Top Russia experts from around the world gather this week near Moscow to debate the country’s future 20 years after the breakup of the Soviet Union, amid fast-shifting global relations and in light of Vladimir Putin’s expected return to the Kremlin.
The annual meeting of the Valdai Discussion Club, an informal group comprising leading economists, historians and other thinkers on Russia from the United States, Europe and Asia, starts Monday in the town of Kaluga 100 miles (160 kilometers) south of Moscow.
The agenda includes discussion on how turmoil in the global economy and international relations will affect Russia and on how domestic developments will influence Moscow’s foreign policy. But it was clear that Putin himself would also be central to the debate.
“I think we should now talk about the Putin generation,” said Thomas Gomart, director of the Russia Center at the French Institute of International Relations and a member of the Valdai group.
“He is the leader who received power in 2000 and may keep it in theory until 2024,” Gomart said.
The Valdai group offers influential academics and researchers from both outside and inside Russia to discuss topics directly with a range of Russian decision-makers and members were expected to meet with Putin at the end of the week.
The unique gathering also gives Russian policymakers a chance to meet and discuss concepts for the country’s future political and economic development directly with the authors, both foreign and Russian, of those ideas.
The Valdai club was launched in 2004 by the RIA Novosti news agency, the Russian Council on Foreign and Defense Policy think tank, the Russia Profile and Russia in Global Politics magazines and The Moscow News newspaper.
The group today comprises more than 400 participants from 36 countries, including former government officials, professors, business people and fellows with widely-respected policy research institutes.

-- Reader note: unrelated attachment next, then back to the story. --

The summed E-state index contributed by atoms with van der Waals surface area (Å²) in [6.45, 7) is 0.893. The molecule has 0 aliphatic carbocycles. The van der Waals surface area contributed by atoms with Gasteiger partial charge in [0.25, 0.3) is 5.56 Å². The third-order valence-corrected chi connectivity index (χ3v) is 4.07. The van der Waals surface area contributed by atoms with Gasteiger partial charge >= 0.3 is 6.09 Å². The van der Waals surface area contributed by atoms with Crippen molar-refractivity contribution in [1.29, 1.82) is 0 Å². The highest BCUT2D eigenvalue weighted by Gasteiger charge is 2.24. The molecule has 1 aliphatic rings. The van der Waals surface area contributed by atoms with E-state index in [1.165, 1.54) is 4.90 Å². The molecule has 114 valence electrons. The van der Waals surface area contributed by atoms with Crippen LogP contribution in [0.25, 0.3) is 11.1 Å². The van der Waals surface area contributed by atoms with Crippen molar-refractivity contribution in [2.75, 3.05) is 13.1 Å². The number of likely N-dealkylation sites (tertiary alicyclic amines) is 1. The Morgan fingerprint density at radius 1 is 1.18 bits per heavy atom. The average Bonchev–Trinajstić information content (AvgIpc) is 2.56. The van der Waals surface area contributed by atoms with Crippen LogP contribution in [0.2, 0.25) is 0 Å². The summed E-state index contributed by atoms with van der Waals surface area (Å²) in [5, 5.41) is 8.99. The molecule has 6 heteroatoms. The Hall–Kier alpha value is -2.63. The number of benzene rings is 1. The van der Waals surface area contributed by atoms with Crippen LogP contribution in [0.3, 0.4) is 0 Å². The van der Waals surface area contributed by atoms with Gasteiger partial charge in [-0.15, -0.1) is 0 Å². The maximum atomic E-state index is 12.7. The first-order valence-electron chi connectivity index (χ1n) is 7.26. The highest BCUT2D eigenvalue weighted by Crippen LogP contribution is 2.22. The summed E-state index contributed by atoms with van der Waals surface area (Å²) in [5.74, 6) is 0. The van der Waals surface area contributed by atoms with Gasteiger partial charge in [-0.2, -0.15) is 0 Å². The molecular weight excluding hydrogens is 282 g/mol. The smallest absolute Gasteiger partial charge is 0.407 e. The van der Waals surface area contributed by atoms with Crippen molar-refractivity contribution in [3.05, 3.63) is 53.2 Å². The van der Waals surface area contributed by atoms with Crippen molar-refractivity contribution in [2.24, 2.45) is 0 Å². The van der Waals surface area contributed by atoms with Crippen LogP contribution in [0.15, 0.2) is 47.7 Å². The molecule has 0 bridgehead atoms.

Despite being replaced in the Kremlin in 2008 by his chosen successor, President Dmitry Medvedev, Putin has consistently remained a focus of attention for Valdai participants and will be again this year after announcing plans to run again for president.
Gomart said Putin’s anticipated return to the Kremlin was unlikely to produce any dramatic changes in Russia’s foreign policy course. He cautioned however that despite this predictability, Russian leaders should refrain from “feverish conduct” in domestic policy.
“As a foreign onlooker, I can see the increasingly obvious signs from the Putin system,” he said, referring to lack of upward social mobility for the younger Russians and heavy state control of an economy that “remains profoundly oligarchic” in the distribution of wealth.
Andrew Kuchins, Director of Russia and Eurasia at the Washington, DC-based think tank Center for Strategic International Studies, said that he does not foresee drastic changes in the US-Russia relations after the 2012 presidential election.
“The relationship has been reset. We have now more normal and constructive relationship with Russia, as we should have,” Kuchins said, noting that the US-Russia “reset” announced in 2009 had been agreed between Putin and Medvedev.